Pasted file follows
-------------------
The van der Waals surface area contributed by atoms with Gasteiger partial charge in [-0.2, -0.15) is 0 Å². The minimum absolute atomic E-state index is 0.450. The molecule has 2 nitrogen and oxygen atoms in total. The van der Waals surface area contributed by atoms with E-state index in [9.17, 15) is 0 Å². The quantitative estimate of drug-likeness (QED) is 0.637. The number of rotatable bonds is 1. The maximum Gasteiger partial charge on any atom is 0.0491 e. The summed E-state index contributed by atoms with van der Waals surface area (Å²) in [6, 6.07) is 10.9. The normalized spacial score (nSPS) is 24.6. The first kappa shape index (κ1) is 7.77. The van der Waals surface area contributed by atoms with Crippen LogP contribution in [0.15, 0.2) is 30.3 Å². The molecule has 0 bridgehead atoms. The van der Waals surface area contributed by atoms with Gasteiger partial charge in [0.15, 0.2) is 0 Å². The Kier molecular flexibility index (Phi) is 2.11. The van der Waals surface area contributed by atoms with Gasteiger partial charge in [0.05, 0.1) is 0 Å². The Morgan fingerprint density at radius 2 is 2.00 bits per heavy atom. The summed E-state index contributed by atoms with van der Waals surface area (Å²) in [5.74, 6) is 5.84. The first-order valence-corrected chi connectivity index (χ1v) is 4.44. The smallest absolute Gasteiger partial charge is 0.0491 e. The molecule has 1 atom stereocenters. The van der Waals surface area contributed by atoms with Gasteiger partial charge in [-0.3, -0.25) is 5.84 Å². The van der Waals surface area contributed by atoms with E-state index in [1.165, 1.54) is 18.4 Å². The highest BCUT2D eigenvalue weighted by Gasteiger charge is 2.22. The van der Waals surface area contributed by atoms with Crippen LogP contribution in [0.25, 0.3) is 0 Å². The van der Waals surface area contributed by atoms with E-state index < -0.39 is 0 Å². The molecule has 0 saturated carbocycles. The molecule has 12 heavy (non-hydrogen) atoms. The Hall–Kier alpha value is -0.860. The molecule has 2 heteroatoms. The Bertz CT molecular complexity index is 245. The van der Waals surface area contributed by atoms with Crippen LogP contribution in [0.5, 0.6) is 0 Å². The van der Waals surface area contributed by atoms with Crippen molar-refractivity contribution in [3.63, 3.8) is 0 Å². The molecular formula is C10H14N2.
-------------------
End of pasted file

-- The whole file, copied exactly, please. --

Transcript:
The van der Waals surface area contributed by atoms with Gasteiger partial charge in [-0.2, -0.15) is 0 Å². The minimum absolute atomic E-state index is 0.450. The molecule has 2 nitrogen and oxygen atoms in total. The van der Waals surface area contributed by atoms with E-state index in [9.17, 15) is 0 Å². The quantitative estimate of drug-likeness (QED) is 0.637. The number of rotatable bonds is 1. The maximum Gasteiger partial charge on any atom is 0.0491 e. The summed E-state index contributed by atoms with van der Waals surface area (Å²) in [6, 6.07) is 10.9. The normalized spacial score (nSPS) is 24.6. The first kappa shape index (κ1) is 7.77. The van der Waals surface area contributed by atoms with Crippen LogP contribution in [0.15, 0.2) is 30.3 Å². The molecule has 0 bridgehead atoms. The van der Waals surface area contributed by atoms with Gasteiger partial charge in [0.15, 0.2) is 0 Å². The Kier molecular flexibility index (Phi) is 2.11. The van der Waals surface area contributed by atoms with Gasteiger partial charge in [0.05, 0.1) is 0 Å². The Morgan fingerprint density at radius 2 is 2.00 bits per heavy atom. The summed E-state index contributed by atoms with van der Waals surface area (Å²) in [5.74, 6) is 5.84. The first-order valence-corrected chi connectivity index (χ1v) is 4.44. The smallest absolute Gasteiger partial charge is 0.0491 e. The molecule has 1 atom stereocenters. The van der Waals surface area contributed by atoms with Gasteiger partial charge in [-0.3, -0.25) is 5.84 Å². The van der Waals surface area contributed by atoms with E-state index in [1.165, 1.54) is 18.4 Å². The highest BCUT2D eigenvalue weighted by Gasteiger charge is 2.22. The van der Waals surface area contributed by atoms with Crippen LogP contribution in [0.25, 0.3) is 0 Å². The van der Waals surface area contributed by atoms with E-state index < -0.39 is 0 Å². The molecule has 0 saturated carbocycles. The molecule has 12 heavy (non-hydrogen) atoms. The Hall–Kier alpha value is -0.860. The molecule has 2 heteroatoms. The Bertz CT molecular complexity index is 245. The van der Waals surface area contributed by atoms with Crippen LogP contribution in [0.5, 0.6) is 0 Å². The van der Waals surface area contributed by atoms with Crippen molar-refractivity contribution in [3.63, 3.8) is 0 Å². The molecular formula is C10H14N2.